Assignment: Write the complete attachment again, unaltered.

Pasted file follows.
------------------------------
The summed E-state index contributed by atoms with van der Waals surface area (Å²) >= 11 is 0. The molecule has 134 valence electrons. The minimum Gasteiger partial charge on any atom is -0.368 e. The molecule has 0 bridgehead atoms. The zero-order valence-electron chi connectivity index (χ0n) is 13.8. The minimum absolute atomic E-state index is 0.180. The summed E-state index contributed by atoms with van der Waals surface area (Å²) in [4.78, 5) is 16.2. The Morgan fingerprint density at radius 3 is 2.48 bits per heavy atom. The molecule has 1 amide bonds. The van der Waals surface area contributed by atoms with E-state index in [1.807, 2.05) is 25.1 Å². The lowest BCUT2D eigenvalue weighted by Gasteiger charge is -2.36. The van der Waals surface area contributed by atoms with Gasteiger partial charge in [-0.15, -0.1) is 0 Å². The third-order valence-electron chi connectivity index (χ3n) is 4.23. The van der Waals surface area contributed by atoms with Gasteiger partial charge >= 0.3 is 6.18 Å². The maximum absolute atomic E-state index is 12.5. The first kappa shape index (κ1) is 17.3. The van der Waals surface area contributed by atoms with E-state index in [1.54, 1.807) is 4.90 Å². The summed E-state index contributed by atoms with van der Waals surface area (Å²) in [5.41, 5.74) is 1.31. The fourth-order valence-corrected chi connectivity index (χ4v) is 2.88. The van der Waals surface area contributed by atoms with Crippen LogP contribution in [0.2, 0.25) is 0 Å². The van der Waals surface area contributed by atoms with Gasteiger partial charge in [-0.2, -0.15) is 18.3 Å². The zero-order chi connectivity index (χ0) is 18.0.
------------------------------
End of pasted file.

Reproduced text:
The summed E-state index contributed by atoms with van der Waals surface area (Å²) >= 11 is 0. The molecule has 134 valence electrons. The minimum Gasteiger partial charge on any atom is -0.368 e. The molecule has 0 bridgehead atoms. The zero-order valence-electron chi connectivity index (χ0n) is 13.8. The minimum absolute atomic E-state index is 0.180. The summed E-state index contributed by atoms with van der Waals surface area (Å²) in [4.78, 5) is 16.2. The Morgan fingerprint density at radius 3 is 2.48 bits per heavy atom. The molecule has 1 amide bonds. The van der Waals surface area contributed by atoms with E-state index in [1.807, 2.05) is 25.1 Å². The lowest BCUT2D eigenvalue weighted by Gasteiger charge is -2.36. The van der Waals surface area contributed by atoms with Gasteiger partial charge in [-0.15, -0.1) is 0 Å². The third-order valence-electron chi connectivity index (χ3n) is 4.23. The van der Waals surface area contributed by atoms with Gasteiger partial charge >= 0.3 is 6.18 Å². The maximum absolute atomic E-state index is 12.5. The first kappa shape index (κ1) is 17.3. The van der Waals surface area contributed by atoms with E-state index in [1.54, 1.807) is 4.90 Å². The summed E-state index contributed by atoms with van der Waals surface area (Å²) in [5.41, 5.74) is 1.31. The fourth-order valence-corrected chi connectivity index (χ4v) is 2.88. The van der Waals surface area contributed by atoms with Crippen LogP contribution in [0.2, 0.25) is 0 Å². The van der Waals surface area contributed by atoms with Gasteiger partial charge in [-0.2, -0.15) is 18.3 Å². The zero-order chi connectivity index (χ0) is 18.0.